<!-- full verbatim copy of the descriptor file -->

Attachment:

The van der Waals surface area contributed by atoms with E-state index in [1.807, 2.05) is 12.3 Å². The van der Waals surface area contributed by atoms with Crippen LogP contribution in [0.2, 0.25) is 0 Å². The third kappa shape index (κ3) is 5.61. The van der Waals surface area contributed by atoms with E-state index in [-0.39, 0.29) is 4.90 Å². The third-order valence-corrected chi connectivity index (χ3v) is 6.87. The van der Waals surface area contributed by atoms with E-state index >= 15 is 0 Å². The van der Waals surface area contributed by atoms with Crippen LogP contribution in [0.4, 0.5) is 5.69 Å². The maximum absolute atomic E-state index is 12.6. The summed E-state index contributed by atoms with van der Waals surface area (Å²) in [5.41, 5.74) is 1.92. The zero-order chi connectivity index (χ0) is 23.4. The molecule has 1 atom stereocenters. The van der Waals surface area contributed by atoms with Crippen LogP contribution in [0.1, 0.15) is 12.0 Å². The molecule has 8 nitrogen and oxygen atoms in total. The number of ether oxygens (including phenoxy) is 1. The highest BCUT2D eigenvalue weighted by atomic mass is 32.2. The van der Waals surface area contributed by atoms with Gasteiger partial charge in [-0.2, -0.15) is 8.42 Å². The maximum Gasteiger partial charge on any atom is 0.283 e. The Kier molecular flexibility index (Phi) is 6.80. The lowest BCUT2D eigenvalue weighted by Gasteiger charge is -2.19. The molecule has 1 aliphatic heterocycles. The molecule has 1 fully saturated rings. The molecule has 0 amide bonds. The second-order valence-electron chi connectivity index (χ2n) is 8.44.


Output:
The van der Waals surface area contributed by atoms with E-state index in [1.807, 2.05) is 12.3 Å². The van der Waals surface area contributed by atoms with Crippen LogP contribution in [0.2, 0.25) is 0 Å². The third kappa shape index (κ3) is 5.61. The van der Waals surface area contributed by atoms with E-state index in [-0.39, 0.29) is 4.90 Å². The third-order valence-corrected chi connectivity index (χ3v) is 6.87. The van der Waals surface area contributed by atoms with E-state index >= 15 is 0 Å². The van der Waals surface area contributed by atoms with Crippen LogP contribution in [0.4, 0.5) is 5.69 Å². The maximum absolute atomic E-state index is 12.6. The summed E-state index contributed by atoms with van der Waals surface area (Å²) in [5.41, 5.74) is 1.92. The zero-order chi connectivity index (χ0) is 23.4. The molecule has 1 atom stereocenters. The van der Waals surface area contributed by atoms with Crippen LogP contribution in [0.1, 0.15) is 12.0 Å². The molecule has 8 nitrogen and oxygen atoms in total. The number of ether oxygens (including phenoxy) is 1. The highest BCUT2D eigenvalue weighted by atomic mass is 32.2. The van der Waals surface area contributed by atoms with Gasteiger partial charge in [-0.2, -0.15) is 8.42 Å². The maximum Gasteiger partial charge on any atom is 0.283 e. The Kier molecular flexibility index (Phi) is 6.80. The lowest BCUT2D eigenvalue weighted by Gasteiger charge is -2.19. The molecule has 1 aliphatic heterocycles. The molecule has 1 fully saturated rings. The molecule has 0 amide bonds. The second-order valence-electron chi connectivity index (χ2n) is 8.44.